Individual contractors from Canada providing services in the U.S. in the capacity of self-employed individuals or utilizing their Canco should be aware that depending on the number of days present and percentage of U.S. gross business income, Article V, paragraph 9 of the Canada/U.S. Tax Treaty may deem them or Canco to have a permanent establishment in the United States. This stems from the 2007 Protocol that in this respect was effective commencing in 2010.
Since 2010, this means that income will be subject to U.S. taxation requiring the filing of U.S. federal and possibly State returns, however foreign tax credit is available on the Canadian tax return.
Previously, independents had to demonstrate that they were not carrying on business in the U.S. through a permanent establishment situated therein. This was generally arguable based on the facts, however there were many court cases in which the source country would attempt to invoke taxation.
U.S. payors are, in certain situations required to withhold tax at source as an amount for federal tax that is taken as a credit or installment of filing of the U.S. tax return unless a treaty based waiver is provided to them that is complete, accurate and truthful.
For those who are employees of a U.S. payor, you will be taxed as an employee and receive a W-2 information slip that is like a T4. If Article XV protection is available here then a waiver form should be supplied to the employer. You should also be looking at waivers to exempt the employer from withholding FICA or U.S. social security tax if you are covered under the CPP and if you do not intend to move to the U.S., to claim benefits. Depending on your profile, review of the Canada/U.S. social security agreement may be in order.
WATCH OUT FOR:
What is commonly missed is that days present for the individual providing the services is also important in determining if you are considered a resident of the U.S. for U.S. income tax purposes under the physical presence rules under the IRS Code. Should this be the case, your world income is subject to U.S. taxation unless one can claim Treaty protection under Article IV by filling the 8833. It should be noted the even if Article IV protection is available, international foreign information returns such as the 5471, 3520,3520-A and the FBARs are not exempt from filing because their criteria for filing does follow the treaty, as individual STATES DO NOT AS WELL. This will create additional compliance costs for those that are affected. At this date, only the 8938 incorporates a treaty-based position. Some practitioners do not agree with the filing of such forms where taxation is limited under Article IV, however confirmation of the foregoing filing requirements was confirmed at the NYSSCPA international tax conference in January 2015.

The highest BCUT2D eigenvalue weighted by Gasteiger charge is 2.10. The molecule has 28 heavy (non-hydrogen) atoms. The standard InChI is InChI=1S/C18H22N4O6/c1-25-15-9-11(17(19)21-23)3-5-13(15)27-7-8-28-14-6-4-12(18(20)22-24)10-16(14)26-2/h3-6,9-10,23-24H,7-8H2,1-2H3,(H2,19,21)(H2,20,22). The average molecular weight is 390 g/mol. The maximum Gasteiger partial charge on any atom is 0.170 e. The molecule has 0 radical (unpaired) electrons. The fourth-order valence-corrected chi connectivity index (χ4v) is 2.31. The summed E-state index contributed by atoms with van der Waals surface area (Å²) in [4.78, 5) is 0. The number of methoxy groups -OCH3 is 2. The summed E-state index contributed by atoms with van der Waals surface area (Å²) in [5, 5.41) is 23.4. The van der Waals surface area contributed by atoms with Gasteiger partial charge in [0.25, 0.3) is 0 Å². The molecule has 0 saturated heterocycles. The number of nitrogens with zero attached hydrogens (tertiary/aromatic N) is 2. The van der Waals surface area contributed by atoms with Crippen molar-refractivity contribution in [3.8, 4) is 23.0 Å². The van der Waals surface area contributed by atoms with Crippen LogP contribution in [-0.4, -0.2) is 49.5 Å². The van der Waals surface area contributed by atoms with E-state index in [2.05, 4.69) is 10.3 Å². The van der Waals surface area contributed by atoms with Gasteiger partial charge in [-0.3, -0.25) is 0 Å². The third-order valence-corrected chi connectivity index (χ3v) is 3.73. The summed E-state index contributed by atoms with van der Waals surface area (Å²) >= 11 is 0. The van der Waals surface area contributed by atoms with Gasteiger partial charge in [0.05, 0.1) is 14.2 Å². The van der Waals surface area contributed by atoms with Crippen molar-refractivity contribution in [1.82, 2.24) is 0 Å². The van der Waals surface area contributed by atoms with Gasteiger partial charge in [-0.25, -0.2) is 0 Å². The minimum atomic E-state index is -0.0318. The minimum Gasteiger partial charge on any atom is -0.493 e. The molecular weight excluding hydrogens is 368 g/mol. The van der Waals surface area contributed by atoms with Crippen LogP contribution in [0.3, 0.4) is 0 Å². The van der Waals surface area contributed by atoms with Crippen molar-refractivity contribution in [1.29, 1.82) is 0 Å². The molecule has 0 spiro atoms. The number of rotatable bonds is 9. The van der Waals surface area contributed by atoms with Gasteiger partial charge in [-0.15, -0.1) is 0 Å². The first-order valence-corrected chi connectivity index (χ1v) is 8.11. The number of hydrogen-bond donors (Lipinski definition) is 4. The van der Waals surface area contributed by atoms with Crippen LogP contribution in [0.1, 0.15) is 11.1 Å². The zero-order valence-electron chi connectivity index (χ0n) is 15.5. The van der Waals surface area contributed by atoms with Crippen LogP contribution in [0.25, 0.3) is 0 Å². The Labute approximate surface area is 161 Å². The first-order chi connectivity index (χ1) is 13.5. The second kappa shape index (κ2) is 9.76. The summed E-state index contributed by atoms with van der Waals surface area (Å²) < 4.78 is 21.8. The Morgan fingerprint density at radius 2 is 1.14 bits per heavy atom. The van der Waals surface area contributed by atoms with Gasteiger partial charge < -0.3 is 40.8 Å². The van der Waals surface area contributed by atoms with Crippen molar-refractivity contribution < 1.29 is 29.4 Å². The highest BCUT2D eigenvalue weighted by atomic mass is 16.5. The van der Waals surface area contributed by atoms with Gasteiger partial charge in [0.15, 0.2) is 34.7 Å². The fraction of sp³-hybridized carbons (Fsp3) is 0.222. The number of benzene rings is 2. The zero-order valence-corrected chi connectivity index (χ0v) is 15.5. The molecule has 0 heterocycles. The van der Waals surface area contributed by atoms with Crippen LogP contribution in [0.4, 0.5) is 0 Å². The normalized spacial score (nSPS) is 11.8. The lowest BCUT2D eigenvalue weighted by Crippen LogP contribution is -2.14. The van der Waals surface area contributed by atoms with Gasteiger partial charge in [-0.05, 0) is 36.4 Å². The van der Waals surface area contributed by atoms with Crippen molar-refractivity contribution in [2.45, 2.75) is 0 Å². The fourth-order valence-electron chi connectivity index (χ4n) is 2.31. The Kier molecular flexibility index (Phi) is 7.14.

Page 5 of the U.S. 1040NR return requests information on your presence in the U.S. for the current year and in the preceding 2 years, as well as Visa information. This is how they may determine that your filing is deficient.
Those providing services in the U.S. as employees of a Canadian employer are also potentially subject to U.S. taxation because wages allocated to business days in the United States is considered U.S. source income and is generally not below the minimum threshold per the IRS Code. Article XV may provide relief here.
Those utilizing Canco as the provider of the services where paragraph 9 of Article V is applicable should be taking a second look at weather it makes sense from a Canadian perspective as one could be considered carrying on business in the U.S. by Canada and not be eligible for the small business deduction on the US source income in additional to the more complex federal and state U.S. corporate filings.
Where paragraph 9 is not an issue, U.S. protective return filing may be considered to ensure one can deduct allowable expenses in arriving at U.S. business profits should the IRS take a contrary view that you or your corporation are carrying on business in the U.S. through a permanent establishment situated therein.
You should consult with your professional advisor on all related matters.
Original Post By: Larry Stolberg
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